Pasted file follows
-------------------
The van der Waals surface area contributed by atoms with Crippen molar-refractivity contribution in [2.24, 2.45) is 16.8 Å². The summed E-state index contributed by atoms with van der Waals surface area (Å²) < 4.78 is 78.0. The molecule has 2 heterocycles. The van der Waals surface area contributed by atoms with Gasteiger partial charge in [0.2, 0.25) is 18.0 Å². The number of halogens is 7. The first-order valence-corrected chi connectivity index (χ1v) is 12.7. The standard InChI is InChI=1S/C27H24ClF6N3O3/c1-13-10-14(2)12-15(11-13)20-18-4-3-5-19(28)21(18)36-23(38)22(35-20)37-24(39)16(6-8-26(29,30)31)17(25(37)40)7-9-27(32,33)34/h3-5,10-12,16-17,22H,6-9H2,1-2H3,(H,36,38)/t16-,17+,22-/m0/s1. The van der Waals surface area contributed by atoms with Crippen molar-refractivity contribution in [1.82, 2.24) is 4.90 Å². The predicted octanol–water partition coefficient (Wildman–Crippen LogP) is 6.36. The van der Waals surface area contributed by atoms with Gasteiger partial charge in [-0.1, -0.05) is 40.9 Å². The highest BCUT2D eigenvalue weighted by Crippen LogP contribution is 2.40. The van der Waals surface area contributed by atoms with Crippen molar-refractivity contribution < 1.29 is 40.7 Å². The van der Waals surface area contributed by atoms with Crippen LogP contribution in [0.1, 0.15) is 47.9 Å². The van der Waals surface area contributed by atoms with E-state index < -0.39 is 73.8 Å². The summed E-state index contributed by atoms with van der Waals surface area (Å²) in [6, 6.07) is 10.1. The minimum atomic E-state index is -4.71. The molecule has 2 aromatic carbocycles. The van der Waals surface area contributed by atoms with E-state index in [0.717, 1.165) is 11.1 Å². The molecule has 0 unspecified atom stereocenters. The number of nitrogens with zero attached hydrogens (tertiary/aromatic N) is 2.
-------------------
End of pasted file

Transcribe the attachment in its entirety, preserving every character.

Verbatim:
The van der Waals surface area contributed by atoms with Crippen molar-refractivity contribution in [2.24, 2.45) is 16.8 Å². The summed E-state index contributed by atoms with van der Waals surface area (Å²) < 4.78 is 78.0. The molecule has 2 heterocycles. The van der Waals surface area contributed by atoms with Gasteiger partial charge in [0.2, 0.25) is 18.0 Å². The number of halogens is 7. The first-order valence-corrected chi connectivity index (χ1v) is 12.7. The standard InChI is InChI=1S/C27H24ClF6N3O3/c1-13-10-14(2)12-15(11-13)20-18-4-3-5-19(28)21(18)36-23(38)22(35-20)37-24(39)16(6-8-26(29,30)31)17(25(37)40)7-9-27(32,33)34/h3-5,10-12,16-17,22H,6-9H2,1-2H3,(H,36,38)/t16-,17+,22-/m0/s1. The van der Waals surface area contributed by atoms with Crippen molar-refractivity contribution in [1.82, 2.24) is 4.90 Å². The predicted octanol–water partition coefficient (Wildman–Crippen LogP) is 6.36. The van der Waals surface area contributed by atoms with Gasteiger partial charge in [-0.1, -0.05) is 40.9 Å². The highest BCUT2D eigenvalue weighted by Crippen LogP contribution is 2.40. The van der Waals surface area contributed by atoms with Crippen molar-refractivity contribution < 1.29 is 40.7 Å². The van der Waals surface area contributed by atoms with Crippen LogP contribution in [0.1, 0.15) is 47.9 Å². The van der Waals surface area contributed by atoms with E-state index < -0.39 is 73.8 Å². The summed E-state index contributed by atoms with van der Waals surface area (Å²) in [6, 6.07) is 10.1. The minimum atomic E-state index is -4.71. The molecule has 2 aromatic carbocycles. The van der Waals surface area contributed by atoms with E-state index in [0.717, 1.165) is 11.1 Å². The molecule has 0 unspecified atom stereocenters. The number of nitrogens with zero attached hydrogens (tertiary/aromatic N) is 2.